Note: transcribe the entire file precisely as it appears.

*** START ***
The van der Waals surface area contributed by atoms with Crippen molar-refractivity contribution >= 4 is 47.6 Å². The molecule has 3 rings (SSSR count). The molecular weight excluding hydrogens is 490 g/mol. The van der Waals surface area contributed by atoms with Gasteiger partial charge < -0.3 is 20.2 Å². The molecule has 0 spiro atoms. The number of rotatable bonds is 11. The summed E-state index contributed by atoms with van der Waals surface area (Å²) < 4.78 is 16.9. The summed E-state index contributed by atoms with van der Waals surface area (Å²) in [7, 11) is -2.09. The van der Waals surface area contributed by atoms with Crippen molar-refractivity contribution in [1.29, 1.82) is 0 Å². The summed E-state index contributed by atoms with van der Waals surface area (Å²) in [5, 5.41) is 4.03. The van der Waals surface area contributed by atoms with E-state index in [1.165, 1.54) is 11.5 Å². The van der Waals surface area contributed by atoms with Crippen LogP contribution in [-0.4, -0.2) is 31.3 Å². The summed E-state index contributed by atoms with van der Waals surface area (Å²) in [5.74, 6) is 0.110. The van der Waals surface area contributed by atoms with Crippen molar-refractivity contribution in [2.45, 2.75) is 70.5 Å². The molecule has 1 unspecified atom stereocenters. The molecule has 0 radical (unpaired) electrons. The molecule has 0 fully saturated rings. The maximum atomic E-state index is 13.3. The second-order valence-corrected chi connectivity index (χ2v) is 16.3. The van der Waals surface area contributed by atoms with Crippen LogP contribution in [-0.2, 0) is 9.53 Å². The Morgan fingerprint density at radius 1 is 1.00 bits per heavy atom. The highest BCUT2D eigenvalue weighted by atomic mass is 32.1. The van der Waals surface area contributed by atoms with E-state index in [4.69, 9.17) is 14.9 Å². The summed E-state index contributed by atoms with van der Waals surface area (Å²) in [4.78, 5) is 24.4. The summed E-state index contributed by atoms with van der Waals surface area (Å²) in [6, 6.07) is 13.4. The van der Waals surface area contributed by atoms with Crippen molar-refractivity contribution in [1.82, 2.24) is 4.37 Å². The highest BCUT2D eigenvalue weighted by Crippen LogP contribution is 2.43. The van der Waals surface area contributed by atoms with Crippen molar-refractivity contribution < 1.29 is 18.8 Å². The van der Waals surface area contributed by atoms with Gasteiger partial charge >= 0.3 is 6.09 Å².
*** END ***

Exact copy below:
The van der Waals surface area contributed by atoms with Crippen molar-refractivity contribution >= 4 is 47.6 Å². The molecule has 3 rings (SSSR count). The molecular weight excluding hydrogens is 490 g/mol. The van der Waals surface area contributed by atoms with Gasteiger partial charge < -0.3 is 20.2 Å². The molecule has 0 spiro atoms. The number of rotatable bonds is 11. The summed E-state index contributed by atoms with van der Waals surface area (Å²) < 4.78 is 16.9. The summed E-state index contributed by atoms with van der Waals surface area (Å²) in [7, 11) is -2.09. The van der Waals surface area contributed by atoms with Crippen molar-refractivity contribution in [1.29, 1.82) is 0 Å². The summed E-state index contributed by atoms with van der Waals surface area (Å²) in [5, 5.41) is 4.03. The van der Waals surface area contributed by atoms with E-state index in [1.165, 1.54) is 11.5 Å². The van der Waals surface area contributed by atoms with Crippen LogP contribution in [-0.4, -0.2) is 31.3 Å². The summed E-state index contributed by atoms with van der Waals surface area (Å²) in [5.74, 6) is 0.110. The van der Waals surface area contributed by atoms with Crippen molar-refractivity contribution in [2.45, 2.75) is 70.5 Å². The molecule has 1 unspecified atom stereocenters. The molecule has 0 radical (unpaired) electrons. The molecule has 0 fully saturated rings. The maximum atomic E-state index is 13.3. The second-order valence-corrected chi connectivity index (χ2v) is 16.3. The van der Waals surface area contributed by atoms with Crippen LogP contribution in [-0.2, 0) is 9.53 Å². The Morgan fingerprint density at radius 1 is 1.00 bits per heavy atom. The highest BCUT2D eigenvalue weighted by atomic mass is 32.1. The van der Waals surface area contributed by atoms with E-state index in [4.69, 9.17) is 14.9 Å². The summed E-state index contributed by atoms with van der Waals surface area (Å²) in [4.78, 5) is 24.4. The summed E-state index contributed by atoms with van der Waals surface area (Å²) in [6, 6.07) is 13.4. The van der Waals surface area contributed by atoms with Crippen molar-refractivity contribution in [1.82, 2.24) is 4.37 Å². The highest BCUT2D eigenvalue weighted by Crippen LogP contribution is 2.43. The van der Waals surface area contributed by atoms with Crippen molar-refractivity contribution < 1.29 is 18.8 Å². The van der Waals surface area contributed by atoms with Gasteiger partial charge >= 0.3 is 6.09 Å².